However, with warming temperatures and the effects of climate change, the prospect of a White Christmas seems dimmer than ever. In fact, the website WillIGetAWhiteChristmas.com predicts only a 25% chance for a White Christmas to occur in the Washington D.C. area. The release of greenhouse gases, such as carbon dioxide and methane, into our atmosphere have led to a global warming effect that has changed ocean temperatures, melted ice caps, destroyed animal habitats, and created unpredictable weather patterns. In addition, climate change has led to a much shorter snow season due to the increased global temperatures. Interestingly enough, there seems to be an increased chance for more massive blizzards, despite the shrinking snow season. Based on a report from IFL Science, “the ‘Goldilocks’ set of conditions that are just right to result in a super snowstorm,” meaning temperatures between 28-32 degrees Fahrenheit, are “becoming more likely in mid-winter because of human-induced climate change.” Despite this, the chances for any snow at all on Christmas have dropped significantly.
“Climate change upends life as we know it. And unless we want to change the dates for Christmas, we should all be dreaming, not necessarily of a white Christmas, but of solutions to climate change,” said the CEO of World Wildlife Fund, Carter Roberts, in a recent interview. Solving the problem of climate requires great innovation, and thousands of people have been working extremely hard to come up with solutions. Replacing fossil fuels with new sustainable energy, such as wind turbines, offers us one solution and gives us a glimpse into the future of energy in the world. Additionally, laws and agreements between countries have been established, such as the Paris Climate Agreement in 2016, which was aimed at reducing use of fossil fuels worldwide. Although President Trump decided to pull out of this agreement, thousands of businesses, cities, and states have rallied together to continue the fight against climate change by upholding the Paris Agreement. With acts of unity like this by the American people, hope exists for people around the world to have a “White Christmas” in the future. I know I’ll be dreaming of one.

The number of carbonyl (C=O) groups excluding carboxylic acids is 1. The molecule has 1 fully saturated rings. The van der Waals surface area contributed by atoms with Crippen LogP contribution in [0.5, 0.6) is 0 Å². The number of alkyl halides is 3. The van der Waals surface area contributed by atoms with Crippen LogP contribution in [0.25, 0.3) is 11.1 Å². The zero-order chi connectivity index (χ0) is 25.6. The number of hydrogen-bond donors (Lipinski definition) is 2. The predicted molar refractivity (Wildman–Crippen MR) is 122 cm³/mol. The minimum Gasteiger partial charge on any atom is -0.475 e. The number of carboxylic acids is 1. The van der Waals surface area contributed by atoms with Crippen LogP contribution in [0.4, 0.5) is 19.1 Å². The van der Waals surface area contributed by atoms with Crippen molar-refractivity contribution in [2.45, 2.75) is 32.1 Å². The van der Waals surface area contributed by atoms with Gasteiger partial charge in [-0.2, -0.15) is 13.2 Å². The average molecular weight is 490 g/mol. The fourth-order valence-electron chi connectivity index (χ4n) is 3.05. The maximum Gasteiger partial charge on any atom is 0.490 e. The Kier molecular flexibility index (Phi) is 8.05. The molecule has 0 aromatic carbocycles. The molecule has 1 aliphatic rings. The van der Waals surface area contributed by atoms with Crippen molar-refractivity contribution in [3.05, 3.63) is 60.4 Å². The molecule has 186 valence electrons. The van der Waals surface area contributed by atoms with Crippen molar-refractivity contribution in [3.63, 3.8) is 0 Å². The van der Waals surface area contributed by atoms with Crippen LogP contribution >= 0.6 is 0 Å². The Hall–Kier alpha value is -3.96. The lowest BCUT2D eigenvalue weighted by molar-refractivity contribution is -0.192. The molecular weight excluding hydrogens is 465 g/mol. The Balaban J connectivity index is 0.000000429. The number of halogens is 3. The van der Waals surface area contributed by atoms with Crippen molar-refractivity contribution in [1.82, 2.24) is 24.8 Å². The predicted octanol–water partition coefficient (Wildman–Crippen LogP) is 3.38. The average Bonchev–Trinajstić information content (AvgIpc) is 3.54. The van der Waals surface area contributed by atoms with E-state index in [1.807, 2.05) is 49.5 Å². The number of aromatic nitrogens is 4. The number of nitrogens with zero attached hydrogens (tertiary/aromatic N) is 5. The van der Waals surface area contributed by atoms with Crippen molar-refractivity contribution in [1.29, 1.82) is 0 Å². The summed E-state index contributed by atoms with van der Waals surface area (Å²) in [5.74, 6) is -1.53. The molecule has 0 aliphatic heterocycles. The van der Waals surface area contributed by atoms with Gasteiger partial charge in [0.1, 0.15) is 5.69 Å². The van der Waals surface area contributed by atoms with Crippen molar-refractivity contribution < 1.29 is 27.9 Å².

By Liam Warin '20
December 24th: a monumental day on the holiday shopping calendar. The last possible time someone could hope to buy presents for loved ones in time for Christmas. Knowing this, I left all of my shopping until this fateful day.
I woke up at 11:30 a.m. and immediately read through the list of presents I needed to buy. For Mom, a book. For Joe, a soccer ball. For Bob, a winter coat. And now we come to Dad. My dad is known throughout the family for being notoriously hard to buy for. Every year, my family has come up with something creative that we were sure would peak his interest, and every year we’ve been disappointed. This year HAD to be different. I decided to draw a star next to his name to remind myself to think of a gift for him.